They key games for the Giants are the pair of annual matchups with divisions rivals Dallas and Philadelphia, which go a long way toward deciding the winner of the NFC East. New York will open the season with an extremely difficult test against Baltimore and reigning MVP Lamar Jackson. The team also faces Super Bowl 54 loser San Francisco and playoff participant Seattle.

New York Jets

It was a tale of two seasons for the Jets, making their 7-9 record a bit deceiving. The first eight games were brutal, with New York losing 7-of-8, capping the stretch with consecutive losses to the lowly Jaguars and Dolphins (their first of the year). A Week 10 win against the in-state rival Giants started a turnaround, and the Jets closed the season winning 6-of-8. A light schedule in the second half certainly helped, but the team showed glimmers of hope.

New York entered the 2020 offseason with a clear goal, protect quarterback Sam Darnold. The third-year pro was famously “seeing ghosts” in 33-0 drubbing against New England on Monday Night Football, with heavy defensive pressure forcing four interceptions. The New York offensive line tied for the fourth-most sacks allowed last season. The group will look quite different in 2020, with the Jets handing out three-year contracts to center Conner McGovern, guard Greg Van Roten, and tackle George Fant. The team also re-signed guard Alex Lewis.

Darnold should be better-protected in 2020, but he’ll be without primary deep threat Robby Anderson, who signed a two-year deal with Carolina. The Jets added Ravens’ bust Breshad Perriman on a one-year pact, and while he showed flashes with Tampa Bay last season, his track record of success is brief. The receiving corps is quite thin behind Jamison Crowder.

Jets cap space

New York entered the offseason 15th in cap space, with a hefty $12.5 million hit from Le’Veon Bell limited the team somewhat. One week into free agency, the Jets had vaulted up to second in cap space available, with the retooling of the offensive line coming pretty cheap. The team has been connected to defensive end Jadeveon Clowney, but it remains to be seen whether general manager Joe Douglas will make a significant addition on defense.

The AFC East is pretty wide open after years of oppression by Tom Brady and the New England Patriots. With the legendary quarterback now in Tampa Bay, various sportsbooks have Buffalo at similar odds to win the division as the Patriots. The Bills added Stefon Diggs to an intriguing offense and boast a defense that finished second in points allowed last season. New England’s unit led the way, and the Patriots remain dangerous with Bill Belichick at the helm. New York has plenty of competition, but a run at the division title isn’t out of the question given the changing tides. Scooping up Clowney to chase Josh Allen around would be a big help.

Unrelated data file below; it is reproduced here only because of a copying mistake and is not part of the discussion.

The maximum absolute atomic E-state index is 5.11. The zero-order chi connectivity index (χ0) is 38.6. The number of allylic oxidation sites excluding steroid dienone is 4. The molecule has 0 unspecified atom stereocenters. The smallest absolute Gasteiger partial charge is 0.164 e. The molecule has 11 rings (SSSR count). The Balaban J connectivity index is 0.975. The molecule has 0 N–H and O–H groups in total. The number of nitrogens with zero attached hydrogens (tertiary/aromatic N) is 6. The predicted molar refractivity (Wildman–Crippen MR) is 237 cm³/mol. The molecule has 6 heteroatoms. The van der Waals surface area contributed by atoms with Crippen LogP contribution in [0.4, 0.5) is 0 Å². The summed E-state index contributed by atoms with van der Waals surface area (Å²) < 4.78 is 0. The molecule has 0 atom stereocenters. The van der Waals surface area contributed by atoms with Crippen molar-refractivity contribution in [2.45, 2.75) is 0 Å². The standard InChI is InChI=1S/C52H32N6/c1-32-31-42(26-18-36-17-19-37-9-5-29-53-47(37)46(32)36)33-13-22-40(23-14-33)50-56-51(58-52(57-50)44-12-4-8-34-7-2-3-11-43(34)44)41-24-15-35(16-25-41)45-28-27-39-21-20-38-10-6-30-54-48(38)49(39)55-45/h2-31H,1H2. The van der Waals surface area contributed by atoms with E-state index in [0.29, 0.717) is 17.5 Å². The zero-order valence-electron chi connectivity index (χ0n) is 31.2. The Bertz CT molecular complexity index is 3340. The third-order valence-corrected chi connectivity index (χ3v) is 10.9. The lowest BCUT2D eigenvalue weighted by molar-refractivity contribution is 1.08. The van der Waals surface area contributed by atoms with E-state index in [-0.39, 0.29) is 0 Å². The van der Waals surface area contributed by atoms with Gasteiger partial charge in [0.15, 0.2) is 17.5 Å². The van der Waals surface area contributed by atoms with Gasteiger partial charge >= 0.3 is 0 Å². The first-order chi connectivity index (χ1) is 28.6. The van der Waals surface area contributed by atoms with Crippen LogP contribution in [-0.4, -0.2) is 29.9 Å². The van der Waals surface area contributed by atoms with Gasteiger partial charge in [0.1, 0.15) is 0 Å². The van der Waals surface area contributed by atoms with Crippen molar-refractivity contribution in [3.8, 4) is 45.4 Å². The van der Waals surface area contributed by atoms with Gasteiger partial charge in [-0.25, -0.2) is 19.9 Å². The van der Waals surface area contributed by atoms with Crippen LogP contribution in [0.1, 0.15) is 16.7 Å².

Led by superfan Fireman Ed, the Jets fill MetLife Stadium just as well as the Giants, and recently even better. The team has been top three in NFL attendance the past three seasons, slightly edging the Giants each year. Jets fans are considered the more downtrodden group in the state, having been without a Super Bowl appearance in over 50 years and nary a postseason berth since 2010.Similar to the Giants, the Jets have fans throughout New York, New Jersey and Long Island. Just not as many.

The key games for New York start with two against New England, a team they haven’t beaten since 2015. The Jets haven’t won in Gillette Stadium since 2011. New York has had much more success against Buffalo recently, but this should be the best Bills team in quite some time and those will also be two huge games.

The Jets face both Super Bowl 54 winner Kansas City and runner-up San Francisco, two tough tasks. Seattle also poses a difficult challenge, especially at noisy CenturyLink Field.

Watching NFL games on TV and online

No other sport draws television viewers like the NFL, making contracts with networks quite lucrative. The league currently makes more than $5 billion annually from selling its television rights, including massive deals with CBS, Fox and NBC. These networks dominate Sunday NFL coverage, with CBS and Fox tag-teaming the slate of afternoon games and NBC broadcasting Sunday Night Football. The island games on Thursday and Monday are on the NFL Network and ESPN, respectively.

The NFL Network also serves as a hub for news coverage around the league, along with coverage of offseason events such as the NFL Scouting Combine and the NFL Draft. The network also operates NFL Red Zone, a commercial-free program that bounces around from game to game when a team is within scoring position (hence the title). The product is especially attractive to bettors and fantasy football players who are focused on individuals and certain outcomes instead of rooting on their hometown team.

For the transplant fans, there’s DirecTV Sunday Ticket, which gives viewers access to every out-of-market game on Sundays. While the original intention was to serve fans who no longer live where their team resides, the package has plenty of appeal to bettors and fantasy players, just like Red Zone.

Announcing teams

The NFL’s rise in popularity has also thrust its announcers into the spotlight, with each network boasting household names. NBC features the duo of Al Michaels and Cris Collinsworth calling Sunday Night Football, a team that has garnered plenty of social media attention due to the latter’s patented slide-in entrance.

Fox and CBS assign their announcers depending which games they have that week, though the two top pairs are well-known. Joe Buck and Troy Aikman typically handle the top game for Fox each week while Jim Nantz and Tony Romo do the same for CBS.